Give council shakeup a worthy try

There is a certain oxymoronic quality to the term “Committee of the Whole.”

What is a committee, after all, if not a subset of the full group? But then, who are we to argue with two centuries of parliamentary procedure, the system that gave order to otherwise unmanageable government proceedings and may well have brought a quicker end to the age of the duel.

The term bursts forth from the Robert’s Rules glossary this week, as the Bainbridge City Council embarks on a monumental (albeit tentative) shift away from the system of fixed committees by which the body has conducted its business for the past 14 years. Friday morning at 10 a.m., the council will convene as the Committee of the Whole – all seven members will discuss issues, but under the usual ground rules, will be proscribed from taking formal action as they might in a regular council meeting.

Some will ask: Why? Is the present system outmoded?

That depends one’s perspective. Backers of the current arrangement enjoy the informality of committee meetings, held around a conference room table and often more of a dialogue with whatever community members happen to show up. Critics, meanwhile, contend that the council’s business is increasingly done outside the public eye, with committee meetings held during regular work hours when the average citizen can’t attend. (Although notes are taken, efforts by

various citizens to have committee meetings taped or broadcast have been fruitless.)

By our observation, the system of standing committees has been generally functional, although it has become more contentious of late as various interests try to maintain a firm grip on particularly influential or politically charged committees – land use comes immediately to mind.

Is it time for a change? For some insight on how the present came to be, we tracked down Andy Maron, who was elected to the first all-island council in 1991 and served for nine years. Turns out that when the then-newly expanded council got under way, Maron was appointed to head a group (along with Bob Chapel and Ben Dysart, names the long-timers will remember) to reexamine committee structure. The old five-member Winslow City Council had used two-member committees, and Maron and his colleagues began by looking at how other councils in the region organized themselves.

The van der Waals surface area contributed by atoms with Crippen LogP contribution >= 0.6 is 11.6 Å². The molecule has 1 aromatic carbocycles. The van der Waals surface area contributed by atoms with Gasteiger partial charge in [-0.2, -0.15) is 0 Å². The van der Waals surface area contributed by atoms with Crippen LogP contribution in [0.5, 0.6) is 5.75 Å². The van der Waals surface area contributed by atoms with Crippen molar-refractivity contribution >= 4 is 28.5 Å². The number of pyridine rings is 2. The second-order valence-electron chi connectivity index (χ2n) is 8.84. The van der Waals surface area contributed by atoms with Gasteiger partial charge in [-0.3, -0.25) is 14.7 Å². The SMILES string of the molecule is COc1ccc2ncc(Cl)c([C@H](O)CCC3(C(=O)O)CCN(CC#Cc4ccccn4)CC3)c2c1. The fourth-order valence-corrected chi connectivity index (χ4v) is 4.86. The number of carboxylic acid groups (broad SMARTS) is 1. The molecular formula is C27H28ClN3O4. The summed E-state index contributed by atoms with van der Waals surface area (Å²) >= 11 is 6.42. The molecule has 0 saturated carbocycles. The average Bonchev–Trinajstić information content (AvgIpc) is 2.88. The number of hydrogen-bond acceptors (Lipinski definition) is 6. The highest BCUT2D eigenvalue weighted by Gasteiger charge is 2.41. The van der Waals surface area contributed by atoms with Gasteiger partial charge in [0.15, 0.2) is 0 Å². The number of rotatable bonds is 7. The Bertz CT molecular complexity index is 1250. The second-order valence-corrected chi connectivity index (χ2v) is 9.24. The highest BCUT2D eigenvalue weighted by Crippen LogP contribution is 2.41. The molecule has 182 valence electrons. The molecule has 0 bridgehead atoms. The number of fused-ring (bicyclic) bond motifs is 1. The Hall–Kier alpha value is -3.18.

“We found that many used committees,” Andy recalled, “and many did not. We eventually decided to continue the Winslow committee concept, to add and rename a few committees, to create a council chair, to require a three-readings process, and to put all this in a council organizational resolution.” Since then, the system has remained essentially the same, although committees have been modified, added and eliminated over time. The concept of a “Committee of the Whole,” Andy notes, is common, although it is called a “workshop.” (For the record, he still tends to favor standing committees for their ability to go in-depth on issues.)

If one can readily find examples of both arrangements, there’s no reason the “Committee of the Whole” won’t work here given willing participants. Any organizational revamp is bound to tread on a few corns, as the players weigh the effects of change on their own spheres of influence. But this move strikes us a forward-thinking plan that could promote early consensus-building on tough issues, and bring the council’s dealings further into the light.

We’re not alone in thinking the Committee of the Whole’s meetings should be televised, but that’s an issue for another day. For now, let us wish the enterprise success.

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